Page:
In addition to what Borg describes as “numerous OPRA violations” by the governor’s office, it seems problematic that the Port Authority is not subject to OPRA — a position that has been upheld by the courts. Perhaps it is time to demand that Trenton and Albany bring the Port Authority under state transparency statutes. Meanwhile, the idea that Christie’s decision to close NJN might have been an act of political spite should put a collective chill down the spines of journalists in the Garden State.

Open records — and open government — don’t just happen. There’s a natural inclination in governments to huddle closely. It takes a strong and organized press to demand sunlight.

This is one of the core missions of the the NJ News Commons. Together with Hack Jersey and a dedicated group of volunteers, both in the press and in government, we have begun an open data initiative to insist on the openness and transparency of government data in New Jersey.

We will be holding a conference on Monday, May 12 at Montclair State to showcase successful transparency efforts in other states, make recommendations to local and state officials and demonstrate new technologies to help local officials bring their data collection and distribution into the 21st century. Please mark your calendars and plan to join us. Sign up for the Hack Jersey or NJ News Commons mailing lists to stay abreast of our work, or reach out to me to join the planning group behind the transparency effort.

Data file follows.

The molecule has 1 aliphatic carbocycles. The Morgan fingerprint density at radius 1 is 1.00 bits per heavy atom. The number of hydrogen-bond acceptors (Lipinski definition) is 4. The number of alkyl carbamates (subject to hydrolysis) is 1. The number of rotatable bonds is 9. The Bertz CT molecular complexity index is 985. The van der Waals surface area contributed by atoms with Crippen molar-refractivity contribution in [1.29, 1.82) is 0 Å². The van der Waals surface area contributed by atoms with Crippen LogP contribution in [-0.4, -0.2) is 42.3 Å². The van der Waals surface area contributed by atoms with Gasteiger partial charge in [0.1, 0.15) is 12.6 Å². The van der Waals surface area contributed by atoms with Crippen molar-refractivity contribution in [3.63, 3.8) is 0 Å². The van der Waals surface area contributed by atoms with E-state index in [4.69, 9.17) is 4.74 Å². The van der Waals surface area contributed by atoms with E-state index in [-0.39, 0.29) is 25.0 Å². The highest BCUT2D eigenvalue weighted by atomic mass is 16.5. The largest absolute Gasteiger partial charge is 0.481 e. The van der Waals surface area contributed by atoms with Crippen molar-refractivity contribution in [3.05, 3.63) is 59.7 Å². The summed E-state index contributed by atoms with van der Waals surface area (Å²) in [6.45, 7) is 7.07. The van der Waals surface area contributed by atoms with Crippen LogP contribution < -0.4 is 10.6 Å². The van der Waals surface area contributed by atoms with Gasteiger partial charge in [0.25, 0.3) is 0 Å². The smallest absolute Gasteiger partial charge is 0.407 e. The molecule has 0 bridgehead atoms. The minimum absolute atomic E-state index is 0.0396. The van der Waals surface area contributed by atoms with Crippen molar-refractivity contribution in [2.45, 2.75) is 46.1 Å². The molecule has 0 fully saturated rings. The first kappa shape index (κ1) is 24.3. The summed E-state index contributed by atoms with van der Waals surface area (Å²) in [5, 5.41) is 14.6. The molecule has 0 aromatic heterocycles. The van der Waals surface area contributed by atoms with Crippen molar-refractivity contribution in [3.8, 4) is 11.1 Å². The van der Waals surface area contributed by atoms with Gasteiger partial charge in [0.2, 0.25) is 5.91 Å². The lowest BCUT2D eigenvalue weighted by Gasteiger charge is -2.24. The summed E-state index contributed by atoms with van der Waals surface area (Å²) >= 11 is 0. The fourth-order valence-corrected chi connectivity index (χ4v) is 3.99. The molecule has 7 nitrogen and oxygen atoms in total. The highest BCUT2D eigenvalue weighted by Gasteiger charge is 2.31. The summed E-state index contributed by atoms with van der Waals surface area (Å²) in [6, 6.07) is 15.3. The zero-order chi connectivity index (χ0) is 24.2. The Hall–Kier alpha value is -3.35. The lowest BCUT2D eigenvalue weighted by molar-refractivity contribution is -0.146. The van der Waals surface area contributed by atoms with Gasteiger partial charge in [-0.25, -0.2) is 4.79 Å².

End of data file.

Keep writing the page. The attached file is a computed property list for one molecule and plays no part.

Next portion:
The New Jersey press is onto a big story, and it’s in our DNA as journalists to want to get there first. But the story is bigger than any one news organization. The test of our news ecosystem — much battered by the economics of the news business — is not who gets there first, but whether we’ve gotten to all the nooks and crannies of the story. And whether we’ve demanded, and achieved, the government transparency the people of New Jersey deserve.

Debbie Galant is director of the NJ News Commons, a project of the School of the Communication and Media at Montclair State University. It resides within the Center for Cooperative Media and is funded, in part, by contributions of the Geraldine R. Dodge Foundation.